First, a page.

What Does the Rise in Electric Vehicles Mean for Auto Manufacturers?
When looking into the trends for the automotive industry, there’s really only one headline. Electric vehicles. EVs are no longer “the future” of the industry. The future is now. It means many changes for the automotive industry, including changing demand, supply chain and inventory (which are all connected) and workforce challenges, in addition to the specter of new facilities to handle new assembly lines. For auto manufacturers, it means a heightened focus on efficiency, which we at USC Consulting Group are all about.
Electric vehicles (EVs) aren’t dominating the market. Yet. But they’re on the road there. According to research by the International Energy Association, the demand for electric vehicles is surging and is expected to rise 35% by the end of 2023 after a record-breaking 2022.
“Surge” is a good term for it, but “tsunami” might be even better. The EV market share in the worldwide automotive industry was hovering at around 4% in 2020, jumped to 14% in 2022 and will hit 18% by the end of 2023. It shows no signs of slowing down. By 2030, the EV market share is projected to rise to 60% in the U.S. and the EU.
It feels like we’re on the cusp of a great societal change with the surging EV market, the likes of which we’ve seen during the first and second industrial revolutions, the dawn of the internet and the day, back in 2007, when Steve Jobs stood on a stage in front of the world and introduced Apple’s new invention, the iPhone.
Yes, society will be impacted, but perhaps no sector more than auto manufacturers. It means great changes in demand, new challenges with supply chain and inventory, the urgent need for increased employee education, expertise and training, and changes on the line. It’s a whole new world out there for auto manufacturers, from the C-suite to inventory management to the production line, even extending to the dealerships.
How EVs are impacting automotive manufacturers
Here’s a look at the ways EVs are impacting the auto industry today, and how USC can help.
A good analogy for what’s happening in auto manufacturing right now in regard to changing demand is what we saw in the food processing industry during the pandemic. If a company was mainly supplying produce to restaurants, its entire market dried up when the restaurant industry was shuttered. Many processors shifted and began supplying grocery stores — two very different markets. Companies that were agile, lean and light on their feet (so to speak) were able to shift quickly in response to the shifting demand. So, too, with automotive today. Demand for traditional cars is lessening as demand for EVs is rising. It requires auto manufacturers to do a delicate “just in time” dance, which also involves supply chain and inventory.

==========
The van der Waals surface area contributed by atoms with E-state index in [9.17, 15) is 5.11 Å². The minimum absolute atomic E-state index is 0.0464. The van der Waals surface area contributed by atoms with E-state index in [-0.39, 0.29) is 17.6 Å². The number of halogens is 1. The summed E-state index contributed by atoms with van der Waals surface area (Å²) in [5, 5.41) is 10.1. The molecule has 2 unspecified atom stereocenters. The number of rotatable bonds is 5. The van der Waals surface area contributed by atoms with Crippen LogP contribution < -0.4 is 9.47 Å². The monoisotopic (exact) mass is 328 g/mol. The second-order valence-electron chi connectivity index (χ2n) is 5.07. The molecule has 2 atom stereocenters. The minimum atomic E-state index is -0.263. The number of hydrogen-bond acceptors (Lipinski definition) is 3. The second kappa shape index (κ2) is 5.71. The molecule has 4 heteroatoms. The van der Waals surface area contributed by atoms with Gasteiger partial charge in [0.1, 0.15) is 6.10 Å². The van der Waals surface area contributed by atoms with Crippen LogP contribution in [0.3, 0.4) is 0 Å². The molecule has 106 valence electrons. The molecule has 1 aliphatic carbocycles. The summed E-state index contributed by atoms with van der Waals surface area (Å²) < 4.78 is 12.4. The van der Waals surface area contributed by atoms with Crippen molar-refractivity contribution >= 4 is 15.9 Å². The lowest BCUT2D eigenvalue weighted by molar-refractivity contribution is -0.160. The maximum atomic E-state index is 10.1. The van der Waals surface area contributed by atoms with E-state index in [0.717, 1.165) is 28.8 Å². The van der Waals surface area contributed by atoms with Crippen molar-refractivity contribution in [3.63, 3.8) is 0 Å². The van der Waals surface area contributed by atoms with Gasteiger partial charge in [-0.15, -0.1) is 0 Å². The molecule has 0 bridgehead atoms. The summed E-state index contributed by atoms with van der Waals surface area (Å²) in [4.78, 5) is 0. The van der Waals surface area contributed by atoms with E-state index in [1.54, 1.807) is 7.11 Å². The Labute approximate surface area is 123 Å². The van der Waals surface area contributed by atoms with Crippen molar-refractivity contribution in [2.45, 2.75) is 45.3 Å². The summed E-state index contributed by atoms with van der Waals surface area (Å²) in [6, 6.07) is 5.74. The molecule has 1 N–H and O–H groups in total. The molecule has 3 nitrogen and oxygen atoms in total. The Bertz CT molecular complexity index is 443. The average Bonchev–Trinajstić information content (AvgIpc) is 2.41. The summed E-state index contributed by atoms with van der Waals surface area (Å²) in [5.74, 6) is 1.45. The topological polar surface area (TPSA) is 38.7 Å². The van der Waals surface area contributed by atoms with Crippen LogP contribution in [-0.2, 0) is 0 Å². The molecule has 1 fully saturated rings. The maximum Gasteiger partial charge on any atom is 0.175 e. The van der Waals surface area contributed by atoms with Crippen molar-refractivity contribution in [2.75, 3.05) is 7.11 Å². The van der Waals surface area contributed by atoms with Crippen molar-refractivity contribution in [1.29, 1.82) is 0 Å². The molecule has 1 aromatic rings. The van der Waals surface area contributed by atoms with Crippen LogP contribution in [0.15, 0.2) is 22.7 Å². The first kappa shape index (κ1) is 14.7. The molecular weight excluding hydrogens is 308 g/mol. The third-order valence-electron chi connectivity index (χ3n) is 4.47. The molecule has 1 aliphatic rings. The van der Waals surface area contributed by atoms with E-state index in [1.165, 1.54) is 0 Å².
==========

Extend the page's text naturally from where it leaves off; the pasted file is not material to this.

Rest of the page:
For more info on how to roll with changing demand, read our eBook, Strategies for Meeting Increasing Customer Demand.
To state the obvious, EVs require different components, technologies and parts than traditional cars. Batteries, electric motors and other types of electronics, to name a few. On a higher level for auto manufacturers, it means developing new relationships that may be outside of the current supply chain, including battery manufacturers, those who deal with raw materials and microchips, and more. Supply chain woes that began during the pandemic are still bedeviling manufacturing operations in many industries, including automotive. New and unforeseen snags in the supply chain are sure to pop up as well. Solidifying while also diversifying your supply chain, with an eye toward reshoring, is critical.
With shifting demand and supply chain challenges, this is an especially tricky time for the auto industry, inventory managers especially. It’s important to focus on inventory and output, ensuring a balance between too much and too little. To wrangle all of these issues, demand, supply and inventory, savvy auto manufacturers are employing a methodology we call SIOP: sales, inventory and operations planning.
S&OP is a time-tested business management process that involves sales forecast reports, planning for demand and supply, and other factors. The goal is to help companies get a better, more clear look at their operations and create better-informed strategy decisions, allowing them to deliver what clients need in the most profitable way. We’ve found a lot of our clients do not include inventory as a strategic tool in their S&OP process. Therefore, they leave the “I” out of SIOP. That’s a mistake, especially now for auto manufacturers. The key to SIOP is to emphasize inventory as a strategic tool to help offset variation in demand or production issues.
To find out more about SIOP, download our free eBook: “Sales, Inventory & Operations Planning: It’s About Time.”
Ramping up EV production or even transitioning to EVs is going to require a lot from your workforce. In some cases, your best people who have been on the production lines for their entire careers will start to feel obsolete. It means reskilling and retraining of your current people, and hiring workers with expertise in EV technology.
As the demand for EVs grows, the production line will need to grow with it, shifting from traditional engine vehicles (combustion) to the kind of specialized production that EVs require. It may mean new facilities and new technology.
All of these changes for the automotive industry require a sharp focus on efficiency to meet current demand and planning to gear up for future demand. If there was ever a time for Lean Six Sigma (a methodology involving less waste, greater efficiency and consistent quality) it’s now. Lean was developed back in the day for the auto industry, and it couldn’t be more pertinent today. At USC Consulting Group, we have decades of experience helping our clients navigate changing tides in their industries. To learn more about how we can help, contact us today.